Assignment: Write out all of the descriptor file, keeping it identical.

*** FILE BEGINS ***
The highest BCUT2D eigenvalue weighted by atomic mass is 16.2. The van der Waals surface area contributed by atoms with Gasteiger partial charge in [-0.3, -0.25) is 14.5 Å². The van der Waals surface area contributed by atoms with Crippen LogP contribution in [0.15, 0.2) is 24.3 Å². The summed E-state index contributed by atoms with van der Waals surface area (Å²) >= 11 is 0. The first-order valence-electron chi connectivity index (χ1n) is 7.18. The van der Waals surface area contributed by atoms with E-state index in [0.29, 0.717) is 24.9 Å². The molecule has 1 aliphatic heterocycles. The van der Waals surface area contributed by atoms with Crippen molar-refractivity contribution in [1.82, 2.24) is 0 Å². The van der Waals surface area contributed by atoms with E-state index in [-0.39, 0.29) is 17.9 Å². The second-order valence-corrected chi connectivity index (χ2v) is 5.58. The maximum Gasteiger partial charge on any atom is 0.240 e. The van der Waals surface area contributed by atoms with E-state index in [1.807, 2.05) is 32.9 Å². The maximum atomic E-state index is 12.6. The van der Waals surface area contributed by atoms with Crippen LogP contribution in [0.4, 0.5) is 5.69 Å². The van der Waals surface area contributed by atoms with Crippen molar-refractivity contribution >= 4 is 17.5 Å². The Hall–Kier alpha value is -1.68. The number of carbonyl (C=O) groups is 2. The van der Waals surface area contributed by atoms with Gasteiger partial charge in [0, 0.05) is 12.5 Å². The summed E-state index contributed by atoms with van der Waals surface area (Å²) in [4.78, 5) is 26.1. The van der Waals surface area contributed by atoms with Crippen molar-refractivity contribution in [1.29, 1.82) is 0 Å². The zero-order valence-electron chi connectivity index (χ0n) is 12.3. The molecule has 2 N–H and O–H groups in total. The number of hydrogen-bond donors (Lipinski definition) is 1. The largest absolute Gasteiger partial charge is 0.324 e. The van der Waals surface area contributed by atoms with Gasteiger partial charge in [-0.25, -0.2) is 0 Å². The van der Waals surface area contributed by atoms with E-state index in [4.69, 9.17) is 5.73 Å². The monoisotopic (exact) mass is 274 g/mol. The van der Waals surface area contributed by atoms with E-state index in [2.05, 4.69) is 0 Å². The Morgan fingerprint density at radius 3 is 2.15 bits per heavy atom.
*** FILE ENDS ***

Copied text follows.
The highest BCUT2D eigenvalue weighted by atomic mass is 16.2. The van der Waals surface area contributed by atoms with Gasteiger partial charge in [-0.3, -0.25) is 14.5 Å². The van der Waals surface area contributed by atoms with Crippen LogP contribution in [0.15, 0.2) is 24.3 Å². The summed E-state index contributed by atoms with van der Waals surface area (Å²) >= 11 is 0. The first-order valence-electron chi connectivity index (χ1n) is 7.18. The van der Waals surface area contributed by atoms with E-state index in [0.29, 0.717) is 24.9 Å². The molecule has 1 aliphatic heterocycles. The van der Waals surface area contributed by atoms with Crippen molar-refractivity contribution in [1.82, 2.24) is 0 Å². The van der Waals surface area contributed by atoms with E-state index in [-0.39, 0.29) is 17.9 Å². The second-order valence-corrected chi connectivity index (χ2v) is 5.58. The maximum Gasteiger partial charge on any atom is 0.240 e. The van der Waals surface area contributed by atoms with E-state index in [1.807, 2.05) is 32.9 Å². The maximum atomic E-state index is 12.6. The van der Waals surface area contributed by atoms with Crippen LogP contribution in [0.4, 0.5) is 5.69 Å². The van der Waals surface area contributed by atoms with Crippen molar-refractivity contribution >= 4 is 17.5 Å². The Hall–Kier alpha value is -1.68. The number of carbonyl (C=O) groups is 2. The van der Waals surface area contributed by atoms with Gasteiger partial charge in [0, 0.05) is 12.5 Å². The summed E-state index contributed by atoms with van der Waals surface area (Å²) in [4.78, 5) is 26.1. The van der Waals surface area contributed by atoms with Crippen molar-refractivity contribution in [1.29, 1.82) is 0 Å². The zero-order valence-electron chi connectivity index (χ0n) is 12.3. The molecule has 2 N–H and O–H groups in total. The number of hydrogen-bond donors (Lipinski definition) is 1. The largest absolute Gasteiger partial charge is 0.324 e. The van der Waals surface area contributed by atoms with Gasteiger partial charge in [-0.25, -0.2) is 0 Å². The van der Waals surface area contributed by atoms with E-state index in [4.69, 9.17) is 5.73 Å². The monoisotopic (exact) mass is 274 g/mol. The van der Waals surface area contributed by atoms with E-state index in [2.05, 4.69) is 0 Å². The Morgan fingerprint density at radius 3 is 2.15 bits per heavy atom.